Also over the weekend, The Washington Post published more slides to help explain the NSA program, called PRISM, designed to allow them access to vast amounts of online information by gaining access to major online companies like Google and Facebook.
Edward Snowden Trapped in Airport, Diplomatic Circus
The alleged source behind each of these headline-grabbing reports, 30-year-old Edward Snowden, was last believed to be hiding out in the transit area of a Moscow airport and in the eye of a complex diplomatic storm.
The U.S. has revoked his passport and charged him with espionage. Hong Kong, where Snowden revealed himself as the leaker last month, has already been blasted by the U.S. for allowing him to leave there.
Putin last week denied strongly-worded U.S. requests to arrest Snowden and turn him over, saying Snowden was a "free person" and technically hadn't entered Russia. Still, Putin indicated he wanted Snowden out of his hands quickly, saying it would better for him and for Russia if he would go.
At the time, it was reported that Snowden had been given refugee travel documents by the Ecuadorian Embassy in London, meaning he wouldn't have to rely on his U.S. passport, but over the weekend Ecuadorian President Rafael Correa said the issuing of the document was a "serious error" committed without consultation with his government in Quito.
Snowden was originally believed to have planned to fly from Moscow to Cuba and from there to Ecuador, which was one of some 15 different countries to which he applied for asylum. But Snowden has missed several flights to Havana already and has not been seen by reporters on the ground in Moscow.
Today Putin said that Snowden would be allowed to stay in Russia, but only as long as he stops harming U.S. interests.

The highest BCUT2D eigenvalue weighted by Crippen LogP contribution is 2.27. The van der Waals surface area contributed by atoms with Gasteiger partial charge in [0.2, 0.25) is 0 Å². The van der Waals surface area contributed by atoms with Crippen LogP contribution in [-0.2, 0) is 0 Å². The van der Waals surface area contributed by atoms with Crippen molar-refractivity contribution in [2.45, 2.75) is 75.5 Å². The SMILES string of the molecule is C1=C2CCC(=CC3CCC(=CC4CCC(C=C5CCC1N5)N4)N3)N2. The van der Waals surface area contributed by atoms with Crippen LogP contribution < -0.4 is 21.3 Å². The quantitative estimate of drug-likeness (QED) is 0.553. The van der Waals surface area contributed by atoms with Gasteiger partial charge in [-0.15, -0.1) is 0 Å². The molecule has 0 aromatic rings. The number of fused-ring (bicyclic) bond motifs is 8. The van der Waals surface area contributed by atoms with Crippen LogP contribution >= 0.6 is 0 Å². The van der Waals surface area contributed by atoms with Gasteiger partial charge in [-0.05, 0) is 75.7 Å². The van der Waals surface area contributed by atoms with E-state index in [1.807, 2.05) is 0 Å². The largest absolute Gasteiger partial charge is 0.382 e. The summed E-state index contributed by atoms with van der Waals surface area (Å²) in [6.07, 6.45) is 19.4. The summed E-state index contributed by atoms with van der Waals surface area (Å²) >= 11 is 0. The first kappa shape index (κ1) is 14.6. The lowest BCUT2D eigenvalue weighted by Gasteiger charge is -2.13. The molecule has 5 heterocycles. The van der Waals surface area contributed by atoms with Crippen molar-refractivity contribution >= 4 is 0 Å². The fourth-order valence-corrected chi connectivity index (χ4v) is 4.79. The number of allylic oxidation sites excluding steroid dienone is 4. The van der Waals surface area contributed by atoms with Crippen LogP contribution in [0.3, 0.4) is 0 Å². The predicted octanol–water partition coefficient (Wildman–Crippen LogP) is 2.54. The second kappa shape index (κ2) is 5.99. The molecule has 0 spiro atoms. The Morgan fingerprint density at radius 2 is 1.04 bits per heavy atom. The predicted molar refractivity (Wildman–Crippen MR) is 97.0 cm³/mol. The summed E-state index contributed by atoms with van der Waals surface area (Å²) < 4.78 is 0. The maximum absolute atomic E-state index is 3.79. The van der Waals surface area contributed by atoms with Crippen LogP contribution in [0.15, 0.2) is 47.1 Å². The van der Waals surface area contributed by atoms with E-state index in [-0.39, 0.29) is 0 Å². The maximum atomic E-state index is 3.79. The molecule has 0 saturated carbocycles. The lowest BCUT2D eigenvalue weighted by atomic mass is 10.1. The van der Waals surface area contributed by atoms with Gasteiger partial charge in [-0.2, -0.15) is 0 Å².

"If he wants to stay here, there is one condition: He has to stop his work aimed at damaging our U.S. partners, no matter how strange this sounds coming from me," Putin said.
A Russian official confirmed to ABC News that Snowden has applied for political asylum there, one of a reported 15 countries Snowden apparently will help him out of his conundrum. The New York Times reported the application had not yet been received by Russia's foreign ministry.
The U.S. State Department today dismissed the idea that Snowden was trapped in the Russian airport and said he is free to come back to the U.S. to face a "free and fair trial."
"We reject the notion that this is some sort of political prosecution, indeed, it's not," State Department spokesperson Patrick Ventrell told reporters. "He's still a U.S. citizen. He still enjoys the rights of his U.S. citizenship, which include the right to a free and fair trial for the crimes he's been accused of [committing]."
Putin reiterated that Russia has no plans to extradite Snowden and said again that his security service is not working with or cooperating with Snowden.
U.S. officials told ABC News last month that they feared first Chinese and then Russian intelligence agents would gain access to Snowden's trove of secrets.
The head of the Russian Security Council told a Russian television station today that President Obama and President Putin have decided that their respective internal security services, the FBI and FSB, would be the ones to sort out what's to be done about Snowden.
ABC News' James Gordon Meek and Dana Hughes contributed to this report.